Why is Strategic Planning Different within SMEs?

Sadashiva Consulting Services
Most texts on strategy appear to be aimed at the larger company environment. They outline relatively sophisticated and formal planning processes of the kind which are likely to prove cumbersome in an SME (small and medium-sized enterprise) environment. SMEs are even more likely to be characterized as having ‘emergent’ as opposed to ‘deliberate’ strategies (‘emergent’ being strategies which can be inferred – usually looking backwards, out of a pattern on a series of actions or divisions). They also tend to be even more incremental in the way one strategy leads to another – so that there is relatively little grand design and even less thinking about the longer-term or medium-term future.

Therefore, SMEs’ growth and profitability are often of uneven quality, with companies doing well for a while, and this often moving into a disruptive cycle which we can characterize (Figure 1) as ‘submergent’, ‘emergency’ and even ‘detergent’ phases (sorting the mess out).

SME strategic planning is often different because it is even more determined by the personal agendas and strategic biases of its top team/leader/owners. Where an SME is owner managed, the aspiration are completely different especially as the normal mechanisms for top-down/bottom-up and horizontal development of strategy that we see in some larger organizations either don’t happen or are very partial.

So, there are many gaps in how SMEs approach strategy. Once filled, these can add considerable value to the management team. Let us now examine some of the commonalities with mainstream strategic management. These include:
  • Strategy content:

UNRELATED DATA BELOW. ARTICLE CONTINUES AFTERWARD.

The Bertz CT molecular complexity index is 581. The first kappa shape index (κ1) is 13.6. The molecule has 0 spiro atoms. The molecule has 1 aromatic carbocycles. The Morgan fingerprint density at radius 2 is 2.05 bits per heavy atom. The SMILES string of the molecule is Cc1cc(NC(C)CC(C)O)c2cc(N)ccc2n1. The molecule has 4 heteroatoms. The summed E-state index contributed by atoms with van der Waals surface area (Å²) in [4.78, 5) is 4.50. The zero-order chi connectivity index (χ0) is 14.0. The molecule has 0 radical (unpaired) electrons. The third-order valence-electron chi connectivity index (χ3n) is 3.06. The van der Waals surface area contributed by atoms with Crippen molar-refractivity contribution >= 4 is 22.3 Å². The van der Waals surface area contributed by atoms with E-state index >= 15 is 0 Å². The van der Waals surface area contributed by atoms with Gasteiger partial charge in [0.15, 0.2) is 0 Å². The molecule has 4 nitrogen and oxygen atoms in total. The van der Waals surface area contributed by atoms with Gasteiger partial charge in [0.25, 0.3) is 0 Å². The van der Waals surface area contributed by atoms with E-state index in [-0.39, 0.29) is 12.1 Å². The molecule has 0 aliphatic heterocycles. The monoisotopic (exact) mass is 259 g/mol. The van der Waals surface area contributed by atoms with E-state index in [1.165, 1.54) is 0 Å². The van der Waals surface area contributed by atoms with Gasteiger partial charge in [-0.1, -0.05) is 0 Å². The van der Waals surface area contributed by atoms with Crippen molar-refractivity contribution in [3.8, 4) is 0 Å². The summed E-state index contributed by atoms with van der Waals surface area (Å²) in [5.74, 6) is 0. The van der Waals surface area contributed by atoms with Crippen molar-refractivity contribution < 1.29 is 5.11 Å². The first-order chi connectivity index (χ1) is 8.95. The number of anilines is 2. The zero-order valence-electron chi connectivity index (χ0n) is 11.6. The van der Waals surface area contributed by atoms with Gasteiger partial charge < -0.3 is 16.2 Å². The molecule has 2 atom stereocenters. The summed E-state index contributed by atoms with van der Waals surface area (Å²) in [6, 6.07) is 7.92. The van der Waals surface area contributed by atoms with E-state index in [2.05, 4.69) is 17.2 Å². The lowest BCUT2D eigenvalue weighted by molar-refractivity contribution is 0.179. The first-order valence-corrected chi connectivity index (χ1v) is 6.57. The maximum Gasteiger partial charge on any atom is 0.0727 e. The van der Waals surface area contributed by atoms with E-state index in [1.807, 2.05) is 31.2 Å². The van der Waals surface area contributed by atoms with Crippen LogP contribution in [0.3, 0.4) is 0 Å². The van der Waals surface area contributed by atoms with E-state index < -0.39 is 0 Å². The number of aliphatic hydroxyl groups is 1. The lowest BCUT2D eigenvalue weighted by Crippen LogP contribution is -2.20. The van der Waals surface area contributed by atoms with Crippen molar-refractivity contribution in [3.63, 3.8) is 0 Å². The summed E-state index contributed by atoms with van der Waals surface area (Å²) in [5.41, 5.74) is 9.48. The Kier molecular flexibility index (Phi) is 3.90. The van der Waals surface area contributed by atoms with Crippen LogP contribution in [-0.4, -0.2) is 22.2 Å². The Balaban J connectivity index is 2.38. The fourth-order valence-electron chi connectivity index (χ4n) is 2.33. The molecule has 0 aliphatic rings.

• the bigger picture environment has an impact (e.g. ‘PEST’ factors – political, economic, social and technical);
    • growth drivers, within the market, will impact on the SME’s sales;
    • competitive pressure (rivalry, entrants, buyer power etc.) will affect its margins; superior, average, or inferior customer value will affect its market share (volumes), prices, and margins;
    • the competitiveness of the SME’s cost base will also have an impact on margins.
    • Strategy process:
      • the strategy will need to be broken down e.g. into specific product/market areas;
      • it will need to be created step-by-step, rather than done in a single thought – to be effective (e.g. the diagnosis, option generation/evaluation, and detailed planning phases
      • there will be a need to do some consultation both to check implementation feasibility and, to gain more buy-in, and to improve communication;
      • develop a business case needed for investment decisions;
      • its implementation need to be project managed.
    • The role of a strategic adviser, to an SME, can take a variety of forms:
      • helping clients interpret strategic issues, and moving them into action;
      • giving them support at a multitude of levels, cognitive, educational, emotional, through different styles;
      • facilitating their thinking/strategy away
      • guiding them through growth transitions to new phases of development;
      • helping them to refocus on higher value–creating activities.

Sadashiva Consulting Services
The Author of this article Dr. N.Krishnan is a Family Business Advisor and works with Small and medium Business Enterprise. He can be contacted at krishnan.n@sadashivaconsulting.in

Website: www.sadashivaconsulting.in

 

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